How To Grow And Take Care Of Snapdragons

A flower whose name evokes an image of a mythical creature's fearsome jaw doesn't seem fit for a pretty garden, and yet, who wouldn't love a flower with the whimsical name "snapdragon?" The popular, versatile bloomer Antirrhinum majus is known as snapdragon, common snapdragon, or garden snapdragon, according to the North Carolina Extension office, which adds that the blossoms really do resemble the proboscis of a dragon. Gardening Know How shares a couple other names for the plant: lion's mouth and calf's snout!

Water-loving snapdragons show off bright, beautiful colors to enhance any garden design. It's easy to imagine them gracing Mediterranean gardens in Italy and Spain where experts, as noted by Plant Shed, think were their native lands. We normally think of southern Europe as having drought-tolerant vegetation, but today's snapdragons are having none of it. They appreciate consistently moist conditions and rich soil.

Snapdragons have spread far beyond their roots in the sunny Mediterranean. According to MiracleGro, they can be planted anywhere from USDA plant hardiness zone 3a to 11b. Most often, the colorful flora is planted every season as an annual, but predominantly in warmer climates with optimal conditions and the right varietal, snapdragons are perennial, says Gardening Know How.

How to use snapdragons in garden

Snapdragons are a favorite plant in English cottage gardens — and in gardens around the world that mimic the classic cottage garden style, described by The Middle-Sized Garden as colorful, informal, and abundant. With varieties in a myriad of hues, snapdragons are (forgive the pun) a snap to incorporate into any garden's color scheme.

Martha Stewart has had a lot of experience mapping out gardens, and she suggests incorporating snapdragons because their range of sizes allow them to provide depth by layering the multipurpose workhorse in different parts of a planting bed. Since snapdragons come in a variety of sizes and colors, they are ideal for intermingling with other plants.

A raised bed can be a great place for your snapdragons, per Beauty Harmony Life. Larger than even the most spacious flower pots, raised beds enable gardeners to control location, soil, and drainage, all of which make Antirrhinum majus happy little plants. No room for a raised bed? Snapdragons are perfectly content in pots throughout the garden or on your porch or deck, provided you have provided them with top-notch growing conditions.

How to grow snapdragons

The perky snapdragon isn't particularly fussy about where and how it likes to grow, but it has a few non-negotiable conditions. Gardener's World spells out those immutable needs beginning with plentiful sunlight and soil that drains easily, without remaining swampy. Careful attention to watering newly-planted snapdragons will pay off once they're established, says Gardening Know How, adding that regular sprinkles will keep your snapdragons looking good. When there isn't rain, the watering should be at a rate of about 1 inch per week.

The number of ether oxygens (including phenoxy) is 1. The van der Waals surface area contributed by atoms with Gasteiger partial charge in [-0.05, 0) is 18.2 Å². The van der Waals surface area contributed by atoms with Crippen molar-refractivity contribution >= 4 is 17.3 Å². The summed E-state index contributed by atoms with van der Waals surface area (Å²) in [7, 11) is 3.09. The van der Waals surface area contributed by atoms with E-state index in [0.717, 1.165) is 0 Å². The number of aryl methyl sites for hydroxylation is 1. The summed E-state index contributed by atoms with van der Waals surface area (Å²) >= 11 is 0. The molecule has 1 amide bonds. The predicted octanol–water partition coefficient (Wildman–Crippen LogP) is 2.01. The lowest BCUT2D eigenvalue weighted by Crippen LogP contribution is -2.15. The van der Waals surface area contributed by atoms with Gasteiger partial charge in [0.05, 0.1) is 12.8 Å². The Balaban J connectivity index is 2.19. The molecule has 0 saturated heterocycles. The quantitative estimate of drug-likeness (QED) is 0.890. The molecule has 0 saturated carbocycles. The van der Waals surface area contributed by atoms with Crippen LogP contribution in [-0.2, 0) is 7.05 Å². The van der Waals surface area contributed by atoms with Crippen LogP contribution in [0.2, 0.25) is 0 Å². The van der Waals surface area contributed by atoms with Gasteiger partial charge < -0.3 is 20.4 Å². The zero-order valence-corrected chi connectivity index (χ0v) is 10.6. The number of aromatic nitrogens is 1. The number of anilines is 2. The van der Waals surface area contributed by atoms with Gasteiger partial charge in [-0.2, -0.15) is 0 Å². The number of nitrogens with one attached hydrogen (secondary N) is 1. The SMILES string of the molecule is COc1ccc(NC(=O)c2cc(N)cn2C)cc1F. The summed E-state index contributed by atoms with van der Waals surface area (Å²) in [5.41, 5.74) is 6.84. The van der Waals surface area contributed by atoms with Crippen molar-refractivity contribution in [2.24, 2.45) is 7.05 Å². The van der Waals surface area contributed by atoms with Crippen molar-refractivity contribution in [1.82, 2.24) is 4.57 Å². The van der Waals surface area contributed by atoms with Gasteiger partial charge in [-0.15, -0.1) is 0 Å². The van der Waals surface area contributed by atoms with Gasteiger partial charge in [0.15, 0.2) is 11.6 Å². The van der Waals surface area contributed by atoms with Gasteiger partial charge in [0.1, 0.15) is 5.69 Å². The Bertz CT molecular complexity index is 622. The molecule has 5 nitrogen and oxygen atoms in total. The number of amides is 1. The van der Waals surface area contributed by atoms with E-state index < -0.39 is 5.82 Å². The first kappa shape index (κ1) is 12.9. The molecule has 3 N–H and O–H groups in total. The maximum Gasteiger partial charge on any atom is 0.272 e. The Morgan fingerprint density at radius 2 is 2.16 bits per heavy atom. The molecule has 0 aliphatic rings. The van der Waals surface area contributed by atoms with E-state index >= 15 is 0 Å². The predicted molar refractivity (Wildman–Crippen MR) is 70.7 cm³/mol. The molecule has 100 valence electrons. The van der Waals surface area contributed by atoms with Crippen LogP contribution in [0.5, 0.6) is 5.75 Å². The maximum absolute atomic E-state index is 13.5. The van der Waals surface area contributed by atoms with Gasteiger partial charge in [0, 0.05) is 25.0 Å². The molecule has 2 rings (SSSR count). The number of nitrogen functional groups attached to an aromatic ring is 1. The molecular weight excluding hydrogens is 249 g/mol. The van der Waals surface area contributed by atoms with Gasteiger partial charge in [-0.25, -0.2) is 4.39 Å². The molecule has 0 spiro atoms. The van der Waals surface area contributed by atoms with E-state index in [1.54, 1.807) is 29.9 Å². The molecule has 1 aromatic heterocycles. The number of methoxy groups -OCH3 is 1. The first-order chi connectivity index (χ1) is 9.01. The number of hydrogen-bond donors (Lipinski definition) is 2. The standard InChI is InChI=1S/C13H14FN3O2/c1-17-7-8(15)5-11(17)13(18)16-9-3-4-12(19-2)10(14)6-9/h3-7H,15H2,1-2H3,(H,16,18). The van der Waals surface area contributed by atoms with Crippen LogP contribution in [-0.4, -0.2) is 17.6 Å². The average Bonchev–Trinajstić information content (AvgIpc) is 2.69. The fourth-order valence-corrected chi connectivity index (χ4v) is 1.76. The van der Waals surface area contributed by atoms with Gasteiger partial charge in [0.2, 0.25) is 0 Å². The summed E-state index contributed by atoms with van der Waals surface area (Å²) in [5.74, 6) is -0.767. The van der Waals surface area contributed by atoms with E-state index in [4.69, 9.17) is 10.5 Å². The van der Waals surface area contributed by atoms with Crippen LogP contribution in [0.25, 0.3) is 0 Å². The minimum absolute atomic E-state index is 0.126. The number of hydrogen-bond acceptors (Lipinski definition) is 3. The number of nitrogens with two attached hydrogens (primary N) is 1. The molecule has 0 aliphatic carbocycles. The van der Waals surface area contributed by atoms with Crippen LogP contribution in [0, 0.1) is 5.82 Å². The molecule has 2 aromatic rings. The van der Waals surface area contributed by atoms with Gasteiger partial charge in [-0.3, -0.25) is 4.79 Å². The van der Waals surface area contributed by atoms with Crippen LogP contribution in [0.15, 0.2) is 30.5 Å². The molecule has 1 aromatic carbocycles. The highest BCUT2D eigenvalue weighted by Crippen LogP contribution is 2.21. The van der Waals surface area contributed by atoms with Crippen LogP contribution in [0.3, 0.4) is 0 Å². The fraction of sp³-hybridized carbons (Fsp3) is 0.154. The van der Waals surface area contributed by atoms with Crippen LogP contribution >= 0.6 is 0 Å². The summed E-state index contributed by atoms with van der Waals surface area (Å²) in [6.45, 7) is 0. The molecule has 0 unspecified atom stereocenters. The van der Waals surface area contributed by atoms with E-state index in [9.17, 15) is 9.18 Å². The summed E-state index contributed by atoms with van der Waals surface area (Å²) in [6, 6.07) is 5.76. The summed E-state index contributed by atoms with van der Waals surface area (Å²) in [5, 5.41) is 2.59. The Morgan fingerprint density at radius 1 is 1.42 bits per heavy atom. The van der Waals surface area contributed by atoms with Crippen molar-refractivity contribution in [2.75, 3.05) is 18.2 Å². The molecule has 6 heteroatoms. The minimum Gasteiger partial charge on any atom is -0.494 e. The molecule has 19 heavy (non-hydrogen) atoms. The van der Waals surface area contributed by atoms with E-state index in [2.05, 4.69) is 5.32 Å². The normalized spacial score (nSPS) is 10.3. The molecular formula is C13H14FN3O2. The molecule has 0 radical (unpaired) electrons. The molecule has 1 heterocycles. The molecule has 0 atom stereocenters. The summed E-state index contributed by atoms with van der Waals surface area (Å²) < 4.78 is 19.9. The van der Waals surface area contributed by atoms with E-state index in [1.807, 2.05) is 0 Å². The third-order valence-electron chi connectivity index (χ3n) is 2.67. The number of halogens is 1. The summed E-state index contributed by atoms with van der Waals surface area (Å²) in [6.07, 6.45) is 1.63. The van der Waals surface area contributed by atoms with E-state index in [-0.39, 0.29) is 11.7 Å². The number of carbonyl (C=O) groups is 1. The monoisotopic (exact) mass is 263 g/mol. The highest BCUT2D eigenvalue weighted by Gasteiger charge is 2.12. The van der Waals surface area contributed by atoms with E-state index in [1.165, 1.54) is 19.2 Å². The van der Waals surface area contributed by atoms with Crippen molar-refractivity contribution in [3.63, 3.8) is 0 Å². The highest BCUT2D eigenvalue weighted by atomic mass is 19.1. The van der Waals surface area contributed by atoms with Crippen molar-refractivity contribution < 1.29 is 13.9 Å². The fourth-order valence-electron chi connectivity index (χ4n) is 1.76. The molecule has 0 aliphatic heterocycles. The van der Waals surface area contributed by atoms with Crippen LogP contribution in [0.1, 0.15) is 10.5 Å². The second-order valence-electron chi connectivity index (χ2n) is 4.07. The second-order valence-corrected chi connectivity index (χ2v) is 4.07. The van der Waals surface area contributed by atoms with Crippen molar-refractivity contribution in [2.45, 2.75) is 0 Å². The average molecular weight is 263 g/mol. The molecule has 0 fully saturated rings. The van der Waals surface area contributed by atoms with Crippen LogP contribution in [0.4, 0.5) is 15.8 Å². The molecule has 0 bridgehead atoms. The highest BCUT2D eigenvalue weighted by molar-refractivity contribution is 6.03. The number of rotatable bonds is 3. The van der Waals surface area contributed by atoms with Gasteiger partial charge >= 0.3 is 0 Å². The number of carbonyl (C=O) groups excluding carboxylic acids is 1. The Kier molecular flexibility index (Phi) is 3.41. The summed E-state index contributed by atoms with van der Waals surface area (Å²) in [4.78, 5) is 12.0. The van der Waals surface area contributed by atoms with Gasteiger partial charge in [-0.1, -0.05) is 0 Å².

In addition to the rich, nutrient-dense soil snapdragons crave, The Spruce recommends deadheading the flowers as blooms fade. Popping off the old blossoms help encourage new ones to show off their unique shape and enticing tints. They add that the preferred soil composition is neutral (neither too acidic nor too alkaline; test your soil to be sure it's where it needs to be). Fertilize the snapdragons when they begin to bloom. A standard fertilizer mix will work nicely.

Plant Care Today cautions that gardeners should give the flowers space, setting them in the ground with at least 6 inches of distance between seedlings. Prone to a host of pest infestations and fungal attacks, proper spacing is one way to ensure necessary ventilation for your snapdragons.

How to care for snapdragons

The care you need to devote to snapdragons is not tremendously time-consuming or onerous. With a good sunny location, steady watering, a little judiciously-applied fertilizer, and occasional deadheading, the snapdragons will reward you with fragrant blossoms that are most prevalent in the spring and fall, but which will often bloom throughout the summer if you give them a little love.

Sunshine is important for snapdragons, but as The Spruce points out, they like it best when the temperatures are cool to moderate (40 to 70 degrees Fahrenheit). If you have a hot, dry spell, be sure to give them extra water.

The feeding schedule endorsed by Gardener's World is a common one; feed weekly and nourish the plants with potash-based (high in potassium) fertilizer. If you're looking for robust plants with a bushy appearance, Garden Beast recommends cutting off the top of the flower spike before it blooms, allowing the plant to spread for a while before growing new flowers.

Snapdragon varieties

With nearly every shade except blue, snapdragons bring a rainbow of hues into your garden or flower pots. They have a wide range of heights, as well, adding to their versatility. Flower Glossary identifies approximately 40 varieties of Antirrhinum, all of which fall into two categories: summer snapdragons (which are Angelonia angustifolia, according to Gardening Channel, rather than Antirrhinum majus) and common snapdragons. Most summer species grow no larger than 18 inches while the common snapdragons vary from 9 inches to over 3 feet in height.